To codge?

Joel S. Berson Berson at ATT.NET
Wed May 12 19:34:34 UTC 2010

Apparently uncommon in print.  Sampling Google Books for "codge/ed/es/ing":

Cassell's dictionary of Slang has "codge up", v. [19C] to repair,
usu. badly or clumsily ... [Yorks. dial. codge, to patch up, to mend
badly ...]  (So "codge together" in my oral, 2010 example.  Does
Cameron come from Yorkshire or Leicestershire?)

Starting with the remotest, _Leicetershire words, phrases, and
proverbs, 1848, has "codge", to do a thing clumsily.

Nothing else before 1850 (except in German, French, or
Latin).  Except 2 instances of "codging" as an adjective, in "a
codging Milner", 1843, Parliamentary Papers; and "replied the
codging, smiling lad of the hand-towel", 1843, _The Man-o-War's
Man.  [Not verified.]  Neither seems related to "cobbling something together".

Later than 1850, I find only the following:

In 1851, "codging" ("and who was ' in the codging (patching) way.'";
"If there must be lying and codging and false pretences").

In 1866, "codge" ("hoo con codge up a pack o lies better than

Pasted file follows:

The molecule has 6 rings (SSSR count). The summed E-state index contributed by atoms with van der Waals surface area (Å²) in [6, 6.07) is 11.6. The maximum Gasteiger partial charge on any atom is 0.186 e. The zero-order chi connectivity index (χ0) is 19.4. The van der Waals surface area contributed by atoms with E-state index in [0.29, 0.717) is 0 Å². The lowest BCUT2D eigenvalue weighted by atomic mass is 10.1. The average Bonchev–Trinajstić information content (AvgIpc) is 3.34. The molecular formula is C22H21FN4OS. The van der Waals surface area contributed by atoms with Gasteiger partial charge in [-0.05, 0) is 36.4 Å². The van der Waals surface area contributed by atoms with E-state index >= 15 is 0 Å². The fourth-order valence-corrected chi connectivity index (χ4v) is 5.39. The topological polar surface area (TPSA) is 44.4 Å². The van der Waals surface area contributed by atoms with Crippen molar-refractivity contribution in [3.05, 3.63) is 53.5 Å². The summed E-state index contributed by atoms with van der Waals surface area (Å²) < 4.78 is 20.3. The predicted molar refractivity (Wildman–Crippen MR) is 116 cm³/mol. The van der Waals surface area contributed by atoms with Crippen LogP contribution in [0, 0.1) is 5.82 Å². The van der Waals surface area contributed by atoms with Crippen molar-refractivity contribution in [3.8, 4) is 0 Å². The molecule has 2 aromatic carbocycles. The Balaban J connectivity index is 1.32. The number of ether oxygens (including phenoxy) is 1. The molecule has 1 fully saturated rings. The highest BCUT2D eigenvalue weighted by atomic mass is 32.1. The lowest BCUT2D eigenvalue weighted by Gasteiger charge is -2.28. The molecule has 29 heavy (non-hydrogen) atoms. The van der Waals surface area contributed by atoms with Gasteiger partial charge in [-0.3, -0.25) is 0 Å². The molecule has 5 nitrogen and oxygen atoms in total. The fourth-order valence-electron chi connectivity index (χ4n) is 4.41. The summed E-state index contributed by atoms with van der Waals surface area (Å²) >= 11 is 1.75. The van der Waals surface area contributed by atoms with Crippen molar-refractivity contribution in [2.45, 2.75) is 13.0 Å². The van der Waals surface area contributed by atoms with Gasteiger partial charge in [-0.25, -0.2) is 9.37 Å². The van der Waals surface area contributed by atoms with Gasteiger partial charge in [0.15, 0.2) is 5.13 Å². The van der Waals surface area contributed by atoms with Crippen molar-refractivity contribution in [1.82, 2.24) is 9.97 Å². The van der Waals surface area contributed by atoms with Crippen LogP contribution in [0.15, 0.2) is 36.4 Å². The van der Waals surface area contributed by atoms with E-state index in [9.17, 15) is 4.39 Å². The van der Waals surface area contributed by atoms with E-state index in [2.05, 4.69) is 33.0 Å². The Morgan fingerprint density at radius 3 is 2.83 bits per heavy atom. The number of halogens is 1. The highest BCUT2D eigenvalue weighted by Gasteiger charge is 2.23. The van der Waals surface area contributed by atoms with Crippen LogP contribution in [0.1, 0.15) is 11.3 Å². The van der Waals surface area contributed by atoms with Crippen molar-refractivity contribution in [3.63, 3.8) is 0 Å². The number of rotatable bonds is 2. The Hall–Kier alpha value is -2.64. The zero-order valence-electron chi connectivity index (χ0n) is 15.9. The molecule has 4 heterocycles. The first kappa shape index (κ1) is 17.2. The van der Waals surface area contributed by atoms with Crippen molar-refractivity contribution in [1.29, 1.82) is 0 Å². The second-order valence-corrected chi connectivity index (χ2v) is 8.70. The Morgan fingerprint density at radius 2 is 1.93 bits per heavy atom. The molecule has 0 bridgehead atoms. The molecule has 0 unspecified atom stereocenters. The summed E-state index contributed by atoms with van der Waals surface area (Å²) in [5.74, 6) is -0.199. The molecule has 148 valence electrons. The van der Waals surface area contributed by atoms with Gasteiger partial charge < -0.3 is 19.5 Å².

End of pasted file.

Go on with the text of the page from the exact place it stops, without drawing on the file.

anybuddy ut aw know")


At 5/11/2010 12:46 PM, Joel S. Berson wrote:
>A British Liberal Democratic politician (perhaps its current leader),
>talking about why he wanted to take time to discuss the question of
>forming a coalition government, said (BBC radio news, heard in
>Boston):  "If you codge these things together ...".  Presumably here
>having the same meaning as "cobble", "2. To put together or join
>roughly or clumsily" -- that is, don't be hasty in repairing the situation.
>I don't see "codge" in the OED.  There are about 188 Google hits for
>"codge together", some not appearing to have the connotation of
>"roughly, in haste", but merely "collecting, gathering from
>miscellaneous handy bits."
>The American Dialect Society -

The American Dialect Society -

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